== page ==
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Boy Scouts file for bankruptcy because of sex abuse claims

The Boy Scouts of America on Tuesday filed for bankruptcy protection because of numerous sex abuse lawsuits.

The Chapter 11 filing in federal bankruptcy court in Wilmington, Del. sets in motion what could be one of the biggest, most complex bankruptcies ever seen. Scores of lawyers are seeking settlements on behalf of several thousand men who say they were molested as scouts by scoutmasters or other leaders decades ago but are only now eligible to sue because of recent changes in their states’ statute-of-limitations laws.

READ: Boy Scouts drops “boy” from name

By going to bankruptcy court, the scouts can put those lawsuits on hold for now. But ultimately they could be forced to sell off some of their vast property holdings, including campgrounds and hiking trails, to raise money for a compensation trust fund that could surpass a billion dollars.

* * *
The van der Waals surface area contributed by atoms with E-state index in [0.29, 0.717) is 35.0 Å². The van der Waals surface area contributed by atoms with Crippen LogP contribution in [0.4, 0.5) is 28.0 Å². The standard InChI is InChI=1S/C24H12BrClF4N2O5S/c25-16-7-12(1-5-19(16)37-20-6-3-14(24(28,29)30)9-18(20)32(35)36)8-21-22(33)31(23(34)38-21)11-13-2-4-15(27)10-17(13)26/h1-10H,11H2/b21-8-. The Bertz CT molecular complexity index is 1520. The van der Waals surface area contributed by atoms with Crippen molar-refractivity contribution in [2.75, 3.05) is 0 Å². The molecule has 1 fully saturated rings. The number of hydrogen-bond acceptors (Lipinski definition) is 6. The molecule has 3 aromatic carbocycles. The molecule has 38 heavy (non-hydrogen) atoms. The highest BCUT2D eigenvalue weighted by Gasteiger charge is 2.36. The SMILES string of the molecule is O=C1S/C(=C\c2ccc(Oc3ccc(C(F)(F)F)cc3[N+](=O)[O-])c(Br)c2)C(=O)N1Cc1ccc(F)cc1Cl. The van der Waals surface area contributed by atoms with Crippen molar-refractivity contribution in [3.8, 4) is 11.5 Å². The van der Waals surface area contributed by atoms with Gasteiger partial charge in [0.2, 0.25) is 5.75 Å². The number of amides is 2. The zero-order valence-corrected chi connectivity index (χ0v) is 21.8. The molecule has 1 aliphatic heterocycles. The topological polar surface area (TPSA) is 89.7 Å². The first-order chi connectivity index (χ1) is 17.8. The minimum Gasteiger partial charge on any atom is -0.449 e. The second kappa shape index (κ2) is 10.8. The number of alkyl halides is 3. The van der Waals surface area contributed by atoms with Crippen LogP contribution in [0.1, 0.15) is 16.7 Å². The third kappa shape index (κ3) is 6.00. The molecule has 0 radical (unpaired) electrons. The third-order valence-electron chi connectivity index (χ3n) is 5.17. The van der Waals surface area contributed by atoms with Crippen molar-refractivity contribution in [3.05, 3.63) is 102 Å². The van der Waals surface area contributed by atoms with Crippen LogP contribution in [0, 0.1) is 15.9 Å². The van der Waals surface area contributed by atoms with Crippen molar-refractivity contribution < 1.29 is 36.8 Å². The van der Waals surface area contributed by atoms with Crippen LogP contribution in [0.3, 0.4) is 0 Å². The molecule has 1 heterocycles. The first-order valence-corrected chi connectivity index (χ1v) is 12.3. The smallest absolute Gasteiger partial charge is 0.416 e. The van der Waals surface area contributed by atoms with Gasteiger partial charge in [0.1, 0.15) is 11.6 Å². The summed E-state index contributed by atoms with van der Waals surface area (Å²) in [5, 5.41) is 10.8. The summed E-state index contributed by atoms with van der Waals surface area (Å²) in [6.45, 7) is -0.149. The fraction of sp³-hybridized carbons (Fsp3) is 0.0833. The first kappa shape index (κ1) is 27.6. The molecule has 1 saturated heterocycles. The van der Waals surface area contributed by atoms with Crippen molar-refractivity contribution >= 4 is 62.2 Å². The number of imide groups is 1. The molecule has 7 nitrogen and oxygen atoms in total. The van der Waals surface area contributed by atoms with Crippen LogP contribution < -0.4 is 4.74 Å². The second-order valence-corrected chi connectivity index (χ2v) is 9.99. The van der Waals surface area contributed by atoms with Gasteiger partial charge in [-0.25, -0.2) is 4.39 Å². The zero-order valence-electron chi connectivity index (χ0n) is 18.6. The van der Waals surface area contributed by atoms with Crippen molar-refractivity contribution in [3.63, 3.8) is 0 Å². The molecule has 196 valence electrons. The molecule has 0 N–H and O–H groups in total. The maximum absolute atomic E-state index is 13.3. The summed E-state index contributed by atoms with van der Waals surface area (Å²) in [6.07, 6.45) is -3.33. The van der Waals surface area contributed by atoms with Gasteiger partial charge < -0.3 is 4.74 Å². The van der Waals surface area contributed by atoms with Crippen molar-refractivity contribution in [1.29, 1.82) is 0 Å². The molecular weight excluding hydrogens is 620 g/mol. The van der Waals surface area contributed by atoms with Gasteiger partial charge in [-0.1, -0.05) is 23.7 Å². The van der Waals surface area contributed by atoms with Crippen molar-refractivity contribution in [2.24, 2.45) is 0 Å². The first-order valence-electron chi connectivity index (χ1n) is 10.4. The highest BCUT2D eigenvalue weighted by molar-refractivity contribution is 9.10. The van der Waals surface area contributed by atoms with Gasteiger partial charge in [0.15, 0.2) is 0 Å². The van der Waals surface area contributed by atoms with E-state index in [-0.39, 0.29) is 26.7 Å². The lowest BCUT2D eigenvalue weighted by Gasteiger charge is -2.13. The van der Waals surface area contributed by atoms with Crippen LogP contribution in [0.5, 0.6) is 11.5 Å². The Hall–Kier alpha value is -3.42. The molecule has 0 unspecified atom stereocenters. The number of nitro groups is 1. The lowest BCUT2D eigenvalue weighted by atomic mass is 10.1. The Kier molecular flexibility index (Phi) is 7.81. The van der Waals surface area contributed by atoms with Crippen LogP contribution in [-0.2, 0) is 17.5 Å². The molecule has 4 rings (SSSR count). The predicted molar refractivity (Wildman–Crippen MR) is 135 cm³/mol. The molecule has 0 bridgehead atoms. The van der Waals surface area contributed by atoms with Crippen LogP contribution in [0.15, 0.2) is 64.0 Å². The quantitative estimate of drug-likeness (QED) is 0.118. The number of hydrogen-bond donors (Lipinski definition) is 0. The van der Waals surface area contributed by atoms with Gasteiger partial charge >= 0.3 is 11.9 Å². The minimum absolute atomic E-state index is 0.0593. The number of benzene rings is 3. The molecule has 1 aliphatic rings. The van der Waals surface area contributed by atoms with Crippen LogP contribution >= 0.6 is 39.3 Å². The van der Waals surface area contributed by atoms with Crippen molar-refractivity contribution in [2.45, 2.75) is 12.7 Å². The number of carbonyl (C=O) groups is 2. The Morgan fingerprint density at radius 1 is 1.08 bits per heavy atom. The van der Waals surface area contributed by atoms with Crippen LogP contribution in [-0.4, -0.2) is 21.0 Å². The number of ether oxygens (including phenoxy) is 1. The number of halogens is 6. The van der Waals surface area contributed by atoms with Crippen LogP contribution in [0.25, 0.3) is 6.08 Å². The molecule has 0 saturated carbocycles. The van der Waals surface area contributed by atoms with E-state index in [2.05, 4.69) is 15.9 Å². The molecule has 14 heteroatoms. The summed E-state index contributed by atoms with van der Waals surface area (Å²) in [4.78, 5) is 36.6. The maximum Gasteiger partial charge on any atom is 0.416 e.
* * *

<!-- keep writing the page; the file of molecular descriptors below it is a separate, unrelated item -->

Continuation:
The bankruptcy petition listed the Boy Scouts’ assets as between $1 billion and $10 billion, and its liabilities at $500 million to $1 billion.

“Scouting programs will continue throughout this process and for many years to come,” the Boy Scouts said in a statement. ”Local councils are not filing for bankruptcy because they are legally separate and distinct organizations.”

The Boy Scouts are just the latest major American institution to face a heavy price over sexual abuse. Roman Catholic dioceses across the country and schools such as Penn State and Michigan State have paid out hundreds of millions of dollars in recent years.

The Boy Scouts’ finances have been strained in recent years by declining membership and sex-abuse settlements.

The number of youths taking part in scouting has dropped below two million, down from more than four million in peak years of the 1970s. The organization has tried to counter the decline by admitting girls, but its membership rolls took a big hit on January 1 when The Church of Jesus Christ of Latter-day Saints cut ties and withdrew more than 400,000 scouts in favor of programs of its own.

–Alan Goforth | Metro Voice

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